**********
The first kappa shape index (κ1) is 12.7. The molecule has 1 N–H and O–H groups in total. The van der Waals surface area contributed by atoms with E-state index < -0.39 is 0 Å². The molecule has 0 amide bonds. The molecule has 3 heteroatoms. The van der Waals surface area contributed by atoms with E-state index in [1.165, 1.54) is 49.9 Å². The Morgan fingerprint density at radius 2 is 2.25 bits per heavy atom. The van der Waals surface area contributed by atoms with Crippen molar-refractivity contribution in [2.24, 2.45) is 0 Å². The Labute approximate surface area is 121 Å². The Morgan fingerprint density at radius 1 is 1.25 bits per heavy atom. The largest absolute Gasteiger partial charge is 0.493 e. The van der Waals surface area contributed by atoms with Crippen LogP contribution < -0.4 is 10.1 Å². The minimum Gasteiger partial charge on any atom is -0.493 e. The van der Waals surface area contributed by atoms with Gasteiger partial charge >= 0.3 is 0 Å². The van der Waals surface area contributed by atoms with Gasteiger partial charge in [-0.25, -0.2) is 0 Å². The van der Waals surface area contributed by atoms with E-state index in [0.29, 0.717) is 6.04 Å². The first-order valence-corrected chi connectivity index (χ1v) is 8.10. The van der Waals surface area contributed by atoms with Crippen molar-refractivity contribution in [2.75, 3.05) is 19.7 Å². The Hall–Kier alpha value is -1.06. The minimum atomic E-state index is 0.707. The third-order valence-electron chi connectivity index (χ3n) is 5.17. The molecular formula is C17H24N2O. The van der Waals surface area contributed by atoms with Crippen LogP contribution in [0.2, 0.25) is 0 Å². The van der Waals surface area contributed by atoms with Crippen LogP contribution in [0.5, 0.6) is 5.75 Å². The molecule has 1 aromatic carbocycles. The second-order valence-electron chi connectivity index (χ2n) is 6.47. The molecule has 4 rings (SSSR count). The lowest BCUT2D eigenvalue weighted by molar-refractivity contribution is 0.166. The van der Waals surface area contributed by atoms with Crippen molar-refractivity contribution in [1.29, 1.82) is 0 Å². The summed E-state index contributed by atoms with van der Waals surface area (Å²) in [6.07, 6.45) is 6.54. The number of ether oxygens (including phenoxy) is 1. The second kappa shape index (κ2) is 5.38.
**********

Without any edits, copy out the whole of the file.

The first kappa shape index (κ1) is 12.7. The molecule has 1 N–H and O–H groups in total. The van der Waals surface area contributed by atoms with E-state index < -0.39 is 0 Å². The molecule has 0 amide bonds. The molecule has 3 heteroatoms. The van der Waals surface area contributed by atoms with E-state index in [1.165, 1.54) is 49.9 Å². The Morgan fingerprint density at radius 2 is 2.25 bits per heavy atom. The van der Waals surface area contributed by atoms with Crippen molar-refractivity contribution in [2.24, 2.45) is 0 Å². The Labute approximate surface area is 121 Å². The Morgan fingerprint density at radius 1 is 1.25 bits per heavy atom. The largest absolute Gasteiger partial charge is 0.493 e. The van der Waals surface area contributed by atoms with Crippen LogP contribution < -0.4 is 10.1 Å². The minimum Gasteiger partial charge on any atom is -0.493 e. The van der Waals surface area contributed by atoms with Gasteiger partial charge >= 0.3 is 0 Å². The van der Waals surface area contributed by atoms with Gasteiger partial charge in [-0.25, -0.2) is 0 Å². The van der Waals surface area contributed by atoms with E-state index in [0.29, 0.717) is 6.04 Å². The first-order valence-corrected chi connectivity index (χ1v) is 8.10. The van der Waals surface area contributed by atoms with Crippen molar-refractivity contribution in [2.75, 3.05) is 19.7 Å². The Hall–Kier alpha value is -1.06. The minimum atomic E-state index is 0.707. The third-order valence-electron chi connectivity index (χ3n) is 5.17. The molecular formula is C17H24N2O. The van der Waals surface area contributed by atoms with Crippen LogP contribution in [0.2, 0.25) is 0 Å². The van der Waals surface area contributed by atoms with Crippen LogP contribution in [0.5, 0.6) is 5.75 Å². The molecule has 1 aromatic carbocycles. The second-order valence-electron chi connectivity index (χ2n) is 6.47. The molecule has 4 rings (SSSR count). The lowest BCUT2D eigenvalue weighted by molar-refractivity contribution is 0.166. The van der Waals surface area contributed by atoms with Crippen molar-refractivity contribution in [1.29, 1.82) is 0 Å². The summed E-state index contributed by atoms with van der Waals surface area (Å²) in [6.07, 6.45) is 6.54. The number of ether oxygens (including phenoxy) is 1. The second kappa shape index (κ2) is 5.38.